Many professionals in the software industry chose to pursue software to avoid business schools and MBAs. In this article, Payson explains that some of that "Business BS" can be useful both tactically and strategically to software project managers.
Software project management is typically a second or third career for people with a history of getting things done on software projects as analysts, engineers, programmers, or testers. Armed with real-world experience building products, they find themselves promoted out of a hands-on role and thrust into a position of leadership, planning, and coordination of the people and organizations building products—often with little formal training for the role. Taking a project management class or reading a book can convey the basics of the discipline—processes for defining, planning, and executing projects—but the subtleties take longer to learn and master. The same can be said of learning Java: You can take a class or read a book, but this is only starts your journey to proficiency with the language and only begins to prepare you to learn advanced topics of programming, design, and software architecture.
When I ask project managers about the business cases for their projects, common reactions include eye rolls, groans, or a short pause followed by pretending that I didn't say anything.
"Business case" sounds too much like MBA jargon for most software people. One trait commonly shared by software professions is disdain for business majors. What were those business guys learning in business school that applies in the real world anyway—how to dress for success while creating credit default swaps to crash the world economy?
You don't need an MBA to manage a project, but it turns out that your project's business case is your friend. It can help support better business decisions and navigate the dangerous waters of organizational governance and politics. Contrary to what you might think, creation and use of a basic business case is not beyond your pay grade, and it serves you and your project.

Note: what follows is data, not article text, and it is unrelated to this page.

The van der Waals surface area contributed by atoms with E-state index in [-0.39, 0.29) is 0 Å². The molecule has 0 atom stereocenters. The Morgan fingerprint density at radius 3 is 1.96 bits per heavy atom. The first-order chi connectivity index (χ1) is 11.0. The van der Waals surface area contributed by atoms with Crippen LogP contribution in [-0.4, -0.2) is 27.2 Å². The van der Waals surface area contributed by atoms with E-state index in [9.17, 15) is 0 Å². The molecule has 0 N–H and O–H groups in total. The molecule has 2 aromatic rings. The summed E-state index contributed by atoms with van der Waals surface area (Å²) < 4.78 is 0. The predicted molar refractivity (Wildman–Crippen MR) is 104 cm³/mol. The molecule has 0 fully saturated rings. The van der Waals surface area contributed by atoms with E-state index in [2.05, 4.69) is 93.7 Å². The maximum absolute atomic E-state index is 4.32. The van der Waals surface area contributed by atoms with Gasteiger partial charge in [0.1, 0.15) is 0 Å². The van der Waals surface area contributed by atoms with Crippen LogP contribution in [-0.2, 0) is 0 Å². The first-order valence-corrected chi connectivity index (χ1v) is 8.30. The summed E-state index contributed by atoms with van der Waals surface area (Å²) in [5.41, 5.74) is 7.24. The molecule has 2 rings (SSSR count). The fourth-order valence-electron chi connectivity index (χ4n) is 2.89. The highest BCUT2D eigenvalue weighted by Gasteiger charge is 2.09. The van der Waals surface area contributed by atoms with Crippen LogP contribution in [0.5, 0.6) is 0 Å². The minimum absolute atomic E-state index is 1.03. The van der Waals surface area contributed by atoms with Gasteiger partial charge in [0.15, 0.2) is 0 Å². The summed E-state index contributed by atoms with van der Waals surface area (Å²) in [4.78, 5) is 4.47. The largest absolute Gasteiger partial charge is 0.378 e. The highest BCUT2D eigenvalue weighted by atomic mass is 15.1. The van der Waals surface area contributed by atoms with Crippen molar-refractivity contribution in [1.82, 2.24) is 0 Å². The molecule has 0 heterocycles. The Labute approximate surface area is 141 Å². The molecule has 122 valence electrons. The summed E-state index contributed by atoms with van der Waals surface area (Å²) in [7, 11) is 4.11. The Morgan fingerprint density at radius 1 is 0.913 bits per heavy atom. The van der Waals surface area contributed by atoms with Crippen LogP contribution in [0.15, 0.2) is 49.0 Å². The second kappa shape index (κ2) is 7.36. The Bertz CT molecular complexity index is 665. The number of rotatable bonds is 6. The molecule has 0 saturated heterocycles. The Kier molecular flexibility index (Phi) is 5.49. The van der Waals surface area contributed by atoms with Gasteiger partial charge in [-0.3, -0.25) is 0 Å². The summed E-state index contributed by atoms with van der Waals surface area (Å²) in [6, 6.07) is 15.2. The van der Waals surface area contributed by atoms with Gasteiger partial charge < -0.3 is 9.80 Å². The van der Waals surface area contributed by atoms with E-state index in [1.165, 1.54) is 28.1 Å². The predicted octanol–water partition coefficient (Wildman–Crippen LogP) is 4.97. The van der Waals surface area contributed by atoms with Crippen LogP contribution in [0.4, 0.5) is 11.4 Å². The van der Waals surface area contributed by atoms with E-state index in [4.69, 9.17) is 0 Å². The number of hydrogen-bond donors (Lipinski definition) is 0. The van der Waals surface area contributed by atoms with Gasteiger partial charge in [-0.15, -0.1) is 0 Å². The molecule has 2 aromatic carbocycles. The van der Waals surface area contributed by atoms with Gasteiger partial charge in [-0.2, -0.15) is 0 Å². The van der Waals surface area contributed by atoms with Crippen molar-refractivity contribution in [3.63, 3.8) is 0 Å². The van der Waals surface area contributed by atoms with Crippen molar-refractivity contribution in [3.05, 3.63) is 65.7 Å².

What Is a Business Case?
Strip away detailed financial analysis, complex templates, and business school jargon, and a business case is a pretty basic thing: a description of why we believe a project is a good idea for the sponsoring organization. This often takes the form of:
- We assume the project is worth $X.
- We assume the project will cost $Y.
- $X > $Y; therefore, this project is a good thing.
This looks simple—almost insulting. The idea of a business case is simple and easy to understand, but the business case itself can be complex and, as a consequence, often hasn’t been thought through.
Assumptions About Value
Before a project launched, someone in the nosebleed section of the org chart said something like:
We really need the product/service that project Alpha would provide. I bet it would be worth at least $X in terms of:
- Actual revenue
- Cost reduction
- Customer satisfaction
- Market position
- Improving our capacity to do similar projects
- Public relations value
- Contribution to some larger strategic objective
The process in some organizations is pretty informal, but we have to hope that someone, somewhere, is thinking about these things before we get too invested in the project. What should give you pause are the questions: Who made those assumptions about value? What were they based upon? What was the ultimate first guess about project value—in the form of a number or range?
Why do you care? The organizational will to complete a project derives from organizational leaders who choose to sponsor it. As long as the project is a priority for them and they remain in power, it is a priority for the organization. Information key to managing your project includes insights into who the project’s sponsors are and what their assumptions were. This is important because the assumptions that may have been reasonable when the project began